Plato: The Statesman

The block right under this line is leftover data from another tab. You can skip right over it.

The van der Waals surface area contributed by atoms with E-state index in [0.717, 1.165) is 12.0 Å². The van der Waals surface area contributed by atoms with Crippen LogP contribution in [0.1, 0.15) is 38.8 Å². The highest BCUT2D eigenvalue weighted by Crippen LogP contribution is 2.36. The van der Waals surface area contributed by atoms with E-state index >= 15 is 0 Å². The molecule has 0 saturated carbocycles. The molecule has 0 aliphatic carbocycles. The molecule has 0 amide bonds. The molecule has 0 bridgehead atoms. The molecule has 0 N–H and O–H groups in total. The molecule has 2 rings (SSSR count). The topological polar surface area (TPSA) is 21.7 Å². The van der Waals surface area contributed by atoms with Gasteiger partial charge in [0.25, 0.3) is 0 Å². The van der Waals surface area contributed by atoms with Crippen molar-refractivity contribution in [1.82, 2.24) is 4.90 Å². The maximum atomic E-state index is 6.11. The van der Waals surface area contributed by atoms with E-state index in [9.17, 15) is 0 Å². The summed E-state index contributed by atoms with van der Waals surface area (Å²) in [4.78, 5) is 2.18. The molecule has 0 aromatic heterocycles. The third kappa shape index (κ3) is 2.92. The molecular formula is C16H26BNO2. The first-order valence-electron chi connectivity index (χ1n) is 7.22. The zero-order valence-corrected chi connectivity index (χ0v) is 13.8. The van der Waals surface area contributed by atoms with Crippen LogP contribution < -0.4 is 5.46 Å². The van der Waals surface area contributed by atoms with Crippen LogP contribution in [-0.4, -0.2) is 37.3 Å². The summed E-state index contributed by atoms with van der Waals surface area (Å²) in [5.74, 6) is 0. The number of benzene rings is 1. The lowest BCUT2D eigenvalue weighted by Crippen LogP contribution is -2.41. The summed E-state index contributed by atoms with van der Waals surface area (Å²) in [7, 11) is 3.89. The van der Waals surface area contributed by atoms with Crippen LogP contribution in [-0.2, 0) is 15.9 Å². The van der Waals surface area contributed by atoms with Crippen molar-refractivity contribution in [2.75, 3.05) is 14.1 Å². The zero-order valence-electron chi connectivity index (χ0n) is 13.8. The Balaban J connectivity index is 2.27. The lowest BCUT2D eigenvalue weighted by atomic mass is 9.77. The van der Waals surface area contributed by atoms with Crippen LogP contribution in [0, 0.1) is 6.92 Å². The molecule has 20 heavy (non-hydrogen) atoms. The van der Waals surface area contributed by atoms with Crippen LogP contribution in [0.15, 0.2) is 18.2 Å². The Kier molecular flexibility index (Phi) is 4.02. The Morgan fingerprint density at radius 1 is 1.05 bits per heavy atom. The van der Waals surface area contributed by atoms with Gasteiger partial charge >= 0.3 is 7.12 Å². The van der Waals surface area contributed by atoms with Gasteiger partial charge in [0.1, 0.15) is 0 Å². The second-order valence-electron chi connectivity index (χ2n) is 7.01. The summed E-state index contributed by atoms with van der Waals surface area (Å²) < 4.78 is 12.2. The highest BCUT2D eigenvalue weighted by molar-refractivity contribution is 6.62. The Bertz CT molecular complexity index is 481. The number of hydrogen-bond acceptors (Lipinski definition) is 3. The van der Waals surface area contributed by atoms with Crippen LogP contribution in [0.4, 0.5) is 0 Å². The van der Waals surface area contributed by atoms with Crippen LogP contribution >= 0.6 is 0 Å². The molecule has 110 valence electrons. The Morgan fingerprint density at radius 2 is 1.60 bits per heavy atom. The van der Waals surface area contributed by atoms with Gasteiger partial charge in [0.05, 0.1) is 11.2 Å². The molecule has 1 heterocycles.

The Statesman is Plato's neglected political work, but it is crucial for an understanding of the development of his political thinking. In some respects it continues themes from the Republic, particularly the importance of knowledge as entitlement to rule. But there are also changes: Plato has dropped the ambitious metaphysical synthesis of the Republic, changed his view of the moral psychology of the citizen, and revised his position on the role of law and institutions. In its presentation of the statesman's expertise, the Statesman modifies, as well as defending in original ways, this central theme of the Republic. This new translation is based on the revised Oxford Text of Plato and makes accessible the dialogue to students of political thought in clear and contemporary language. The introduction sets the argument in the context of the development of Plato's thought, and outlines the philosophical and historical background necessary for a full understanding of the text, particularly for a political theory readership.
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